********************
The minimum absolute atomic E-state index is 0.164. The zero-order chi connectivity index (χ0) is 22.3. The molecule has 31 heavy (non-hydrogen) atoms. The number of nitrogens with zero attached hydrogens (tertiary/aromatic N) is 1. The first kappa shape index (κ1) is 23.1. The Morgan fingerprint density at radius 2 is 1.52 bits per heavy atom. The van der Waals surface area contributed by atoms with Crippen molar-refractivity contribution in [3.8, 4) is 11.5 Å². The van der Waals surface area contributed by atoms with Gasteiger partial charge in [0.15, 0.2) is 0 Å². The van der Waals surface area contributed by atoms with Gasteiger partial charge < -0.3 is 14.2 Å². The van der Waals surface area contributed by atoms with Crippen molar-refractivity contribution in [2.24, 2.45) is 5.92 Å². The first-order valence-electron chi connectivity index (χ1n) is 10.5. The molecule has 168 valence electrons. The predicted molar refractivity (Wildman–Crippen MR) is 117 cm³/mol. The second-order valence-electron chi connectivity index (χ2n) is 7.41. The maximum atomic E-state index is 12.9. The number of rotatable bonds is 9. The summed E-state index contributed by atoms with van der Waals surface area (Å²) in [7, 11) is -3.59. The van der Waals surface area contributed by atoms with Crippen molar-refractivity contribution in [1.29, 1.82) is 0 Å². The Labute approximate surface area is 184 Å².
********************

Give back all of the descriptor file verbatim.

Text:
The minimum absolute atomic E-state index is 0.164. The zero-order chi connectivity index (χ0) is 22.3. The molecule has 31 heavy (non-hydrogen) atoms. The number of nitrogens with zero attached hydrogens (tertiary/aromatic N) is 1. The first kappa shape index (κ1) is 23.1. The Morgan fingerprint density at radius 2 is 1.52 bits per heavy atom. The van der Waals surface area contributed by atoms with Crippen molar-refractivity contribution in [3.8, 4) is 11.5 Å². The van der Waals surface area contributed by atoms with Gasteiger partial charge in [0.15, 0.2) is 0 Å². The van der Waals surface area contributed by atoms with Gasteiger partial charge < -0.3 is 14.2 Å². The van der Waals surface area contributed by atoms with Crippen molar-refractivity contribution in [2.24, 2.45) is 5.92 Å². The first-order valence-electron chi connectivity index (χ1n) is 10.5. The molecule has 168 valence electrons. The predicted molar refractivity (Wildman–Crippen MR) is 117 cm³/mol. The second-order valence-electron chi connectivity index (χ2n) is 7.41. The maximum atomic E-state index is 12.9. The number of rotatable bonds is 9. The summed E-state index contributed by atoms with van der Waals surface area (Å²) in [7, 11) is -3.59. The van der Waals surface area contributed by atoms with Crippen molar-refractivity contribution in [1.29, 1.82) is 0 Å². The Labute approximate surface area is 184 Å².